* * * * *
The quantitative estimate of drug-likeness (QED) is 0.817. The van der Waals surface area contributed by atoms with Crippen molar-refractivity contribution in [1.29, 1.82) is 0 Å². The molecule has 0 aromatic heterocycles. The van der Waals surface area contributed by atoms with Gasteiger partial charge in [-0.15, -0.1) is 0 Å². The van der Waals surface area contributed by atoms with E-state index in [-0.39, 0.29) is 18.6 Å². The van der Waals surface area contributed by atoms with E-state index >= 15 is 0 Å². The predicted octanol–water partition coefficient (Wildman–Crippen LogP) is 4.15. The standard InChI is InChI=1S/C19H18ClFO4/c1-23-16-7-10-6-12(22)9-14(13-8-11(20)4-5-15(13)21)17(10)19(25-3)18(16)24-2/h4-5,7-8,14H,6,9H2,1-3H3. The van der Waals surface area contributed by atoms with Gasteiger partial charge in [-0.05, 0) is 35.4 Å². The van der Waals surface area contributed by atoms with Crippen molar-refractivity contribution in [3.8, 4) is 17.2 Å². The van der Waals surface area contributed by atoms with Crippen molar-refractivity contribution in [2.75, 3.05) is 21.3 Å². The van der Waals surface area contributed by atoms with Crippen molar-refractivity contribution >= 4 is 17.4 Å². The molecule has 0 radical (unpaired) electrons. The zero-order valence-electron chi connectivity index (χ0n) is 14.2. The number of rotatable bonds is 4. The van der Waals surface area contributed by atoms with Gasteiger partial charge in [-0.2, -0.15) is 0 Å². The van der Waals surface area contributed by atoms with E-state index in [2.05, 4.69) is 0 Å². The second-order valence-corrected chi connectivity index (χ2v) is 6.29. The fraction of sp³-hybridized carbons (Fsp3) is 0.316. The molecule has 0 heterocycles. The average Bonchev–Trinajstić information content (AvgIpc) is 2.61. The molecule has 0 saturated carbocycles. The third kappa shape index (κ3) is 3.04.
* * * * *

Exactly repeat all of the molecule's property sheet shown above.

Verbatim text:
The quantitative estimate of drug-likeness (QED) is 0.817. The van der Waals surface area contributed by atoms with Crippen molar-refractivity contribution in [1.29, 1.82) is 0 Å². The molecule has 0 aromatic heterocycles. The van der Waals surface area contributed by atoms with Gasteiger partial charge in [-0.15, -0.1) is 0 Å². The van der Waals surface area contributed by atoms with E-state index in [-0.39, 0.29) is 18.6 Å². The van der Waals surface area contributed by atoms with E-state index >= 15 is 0 Å². The predicted octanol–water partition coefficient (Wildman–Crippen LogP) is 4.15. The standard InChI is InChI=1S/C19H18ClFO4/c1-23-16-7-10-6-12(22)9-14(13-8-11(20)4-5-15(13)21)17(10)19(25-3)18(16)24-2/h4-5,7-8,14H,6,9H2,1-3H3. The van der Waals surface area contributed by atoms with Gasteiger partial charge in [-0.05, 0) is 35.4 Å². The van der Waals surface area contributed by atoms with Crippen molar-refractivity contribution in [3.8, 4) is 17.2 Å². The van der Waals surface area contributed by atoms with Crippen molar-refractivity contribution in [2.75, 3.05) is 21.3 Å². The van der Waals surface area contributed by atoms with Crippen molar-refractivity contribution >= 4 is 17.4 Å². The molecule has 0 radical (unpaired) electrons. The zero-order valence-electron chi connectivity index (χ0n) is 14.2. The number of rotatable bonds is 4. The van der Waals surface area contributed by atoms with Gasteiger partial charge in [-0.2, -0.15) is 0 Å². The van der Waals surface area contributed by atoms with E-state index in [2.05, 4.69) is 0 Å². The second-order valence-corrected chi connectivity index (χ2v) is 6.29. The fraction of sp³-hybridized carbons (Fsp3) is 0.316. The molecule has 0 heterocycles. The average Bonchev–Trinajstić information content (AvgIpc) is 2.61. The molecule has 0 saturated carbocycles. The third kappa shape index (κ3) is 3.04.